Marines in World War II Commemorative Series
Basic Racial Policy
Change Comes to the Marine Corps
Face-to-Face with Segregation
Starting from Scratch
Building the 51st Defense Battalion
The 51st Battalion at War
The 52nd Defense Battalion
Combat Service Support
Seizing the Marianas Islands, Sapain, Tinian, and Guam
Peleliu and Iwo Jima
Okinawa, Japan, and China
Returning Home
Pride Mixed with Bitterness
The 'Great White Father'
Gilbert H. Johnson
Edgar R. Huff
Special Subjects
African-Americans and the Marines
The Stewards' Branch
The Death March
The Route West
Mop-up on Guam
The Third Battle of Guam
Unfinished Business

THE RIGHT TO FIGHT: African-American Marines in World War II
by Bernard C. Nalty

A young white Marine, Edward Andrusko of Company I, 7th Marines, saw his first black Leathernecks as he crossed the beach at Peleliu in September 1944, returning to the fight after having his wounds treated at a hospital ship offshore. The African-Americans were transferring ammunition from landing craft onto trucks and delivering it to the front lines. Handling ammunition struck him as "a dangerous task at any time," but with enemy shells churning the coral sands, "it was a heroic, thankless job that few of us wanted." The black driver of one of the trucks offered a ride inland, and Andrusko accepted, taking his place in the cab, with a cargo of high explosives behind him. As the sound of battle drew nearer, he concluded that he had made "a stupid and dangerous choice of transportation," but he reached his unit safely.

Andrusko again saw the African-American Marines after his company, advancing through the island's rugged terrain, encountered concealed Japanese positions and came under fire that pinned the men down. With the company's first sergeant and another Marine, he set out to find riflemen to take the place of casualties and stretcher bearers to carry off the wounded and dead. The first Marines that Andrusko and the others found proved to be members of the very unit he had met on the beach, and the blacks immediately volunteered to help. Andrusko's first sergeant had no idea that African-Americans were serving in the Marine Corps, so complete was the segregation of the races, but he welcomed their aid. The black Marines moved forward to the tangled ridges where Company I was fighting, carried away the casualties during the afternoon — one of the wounded compared them to "black angels sent by God" — and manned empty fox-holes to help beat back a nighttime Japanese counterattack.

Men of Montford Point clear an obstacle on the way to earning the right to serve in the U.S. Marine Corps.

When Andrusko encountered the men of the ammunition company, few white Marines knew that African-Americans had been serving in the Corps for more than two years. The leadership of the Marine Corps had shown scant enthusiasm for accepting African-Americans, who had to overcome the barrier of racial prejudice as they struggled for the right to serve. But serve they did, ably and gallantly.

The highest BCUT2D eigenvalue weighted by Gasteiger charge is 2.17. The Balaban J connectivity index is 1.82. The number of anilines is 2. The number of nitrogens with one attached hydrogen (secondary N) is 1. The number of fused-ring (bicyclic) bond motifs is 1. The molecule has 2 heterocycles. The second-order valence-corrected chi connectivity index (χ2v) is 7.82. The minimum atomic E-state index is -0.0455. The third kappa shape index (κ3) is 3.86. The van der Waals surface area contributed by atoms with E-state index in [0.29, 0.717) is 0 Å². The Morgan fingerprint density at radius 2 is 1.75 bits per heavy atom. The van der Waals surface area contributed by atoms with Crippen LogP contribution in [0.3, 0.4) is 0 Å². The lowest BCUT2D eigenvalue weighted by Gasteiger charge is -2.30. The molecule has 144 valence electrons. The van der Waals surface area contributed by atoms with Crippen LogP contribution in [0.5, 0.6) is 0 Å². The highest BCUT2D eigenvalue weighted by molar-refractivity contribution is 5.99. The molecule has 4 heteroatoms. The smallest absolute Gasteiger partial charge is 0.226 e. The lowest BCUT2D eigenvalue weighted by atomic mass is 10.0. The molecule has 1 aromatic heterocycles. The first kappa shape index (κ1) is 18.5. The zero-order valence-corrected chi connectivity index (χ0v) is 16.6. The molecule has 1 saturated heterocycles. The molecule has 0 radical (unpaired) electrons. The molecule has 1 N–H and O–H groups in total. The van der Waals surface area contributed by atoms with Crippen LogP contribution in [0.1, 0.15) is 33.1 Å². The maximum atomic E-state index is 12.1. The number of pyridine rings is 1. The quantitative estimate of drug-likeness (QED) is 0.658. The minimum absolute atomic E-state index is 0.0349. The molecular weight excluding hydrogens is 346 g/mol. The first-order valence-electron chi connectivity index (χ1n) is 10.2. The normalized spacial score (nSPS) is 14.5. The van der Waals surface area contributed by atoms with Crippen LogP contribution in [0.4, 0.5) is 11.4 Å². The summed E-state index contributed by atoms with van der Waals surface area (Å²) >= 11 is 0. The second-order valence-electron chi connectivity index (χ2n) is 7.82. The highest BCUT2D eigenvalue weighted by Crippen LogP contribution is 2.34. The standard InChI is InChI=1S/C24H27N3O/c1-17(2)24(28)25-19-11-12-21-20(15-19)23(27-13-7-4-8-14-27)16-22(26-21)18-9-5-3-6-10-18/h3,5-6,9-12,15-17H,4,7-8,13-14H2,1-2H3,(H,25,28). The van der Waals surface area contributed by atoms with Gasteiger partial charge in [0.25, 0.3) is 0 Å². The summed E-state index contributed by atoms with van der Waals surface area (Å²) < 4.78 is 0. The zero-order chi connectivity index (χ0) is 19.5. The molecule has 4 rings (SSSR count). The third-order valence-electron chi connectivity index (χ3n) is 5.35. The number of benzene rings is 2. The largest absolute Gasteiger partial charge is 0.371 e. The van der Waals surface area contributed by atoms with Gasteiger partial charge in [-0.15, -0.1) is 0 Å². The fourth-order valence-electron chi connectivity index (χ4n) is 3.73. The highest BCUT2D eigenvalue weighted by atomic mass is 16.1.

Basic Racial Policy

When the United States began arming against aggression by the Axis powers — Nazi Germany, Imperial Japan, and Fascist Italy — the Marine Corps had a simple and in flexible policy governing African-Americans: it had not accepted them since its reestablishment in 1798 and did not want them now. In April 1941, during a meeting of the General Board of the Navy — a body roughly comparable to the War Department General Staff — the Commandant of the Marine Corps, Major General Thomas Holcomb, declared that blacks had no place in the organization he headed. "If it were a question of having a Marine Corps of 5,000 whites or 250,000 Negroes," he said, "I would rather have the whites."

Whereas General Holcomb and the Marine Corps refused to accept African-Americans, the Navy admitted blacks in small numbers, but only to serve as messmen or stewards. The forces of change were gathering momentum, however. President Franklin D. Roosevelt, after meeting in September 1940 with a panel of black leaders, offered African-Americans better treatment and greater opportunity within the segregated armed forces in return for their support of his rearmament program and his attempt to gain an unprecedented third term in the November Presidential election. Roosevelt won that election with the help of those blacks, mainly in the cities of the North, who could still exercise the right to vote, and he did so without antagonizing the Southern segregationists in the Senate and House of Representatives whose support he needed for his anti-Nazi foreign policy.

By the spring of 1941, many black leaders felt that the time had come for the Roosevelt administration to make good its pledge to African-Americans, repaying them for their help. A. Philip Randolph, president of the Brotherhood of Sleeping Car Porters, a union made up exclusively of blacks, forcefully reminded the Chief Executive of this promise, threatening a march on Washington by as many as 100,000 African-Americans who would demand their rights as citizens. Roosevelt forestalled the march by issuing in June an executive order banning racial discrimination in hiring by defense industries under contract to the federal government and establishing the Fair Employment Practices Commission to monitor compliance. He also increased pressure on the armed forces to provide blacks better treatment and broader opportunities as he had pledged during the previous autumn.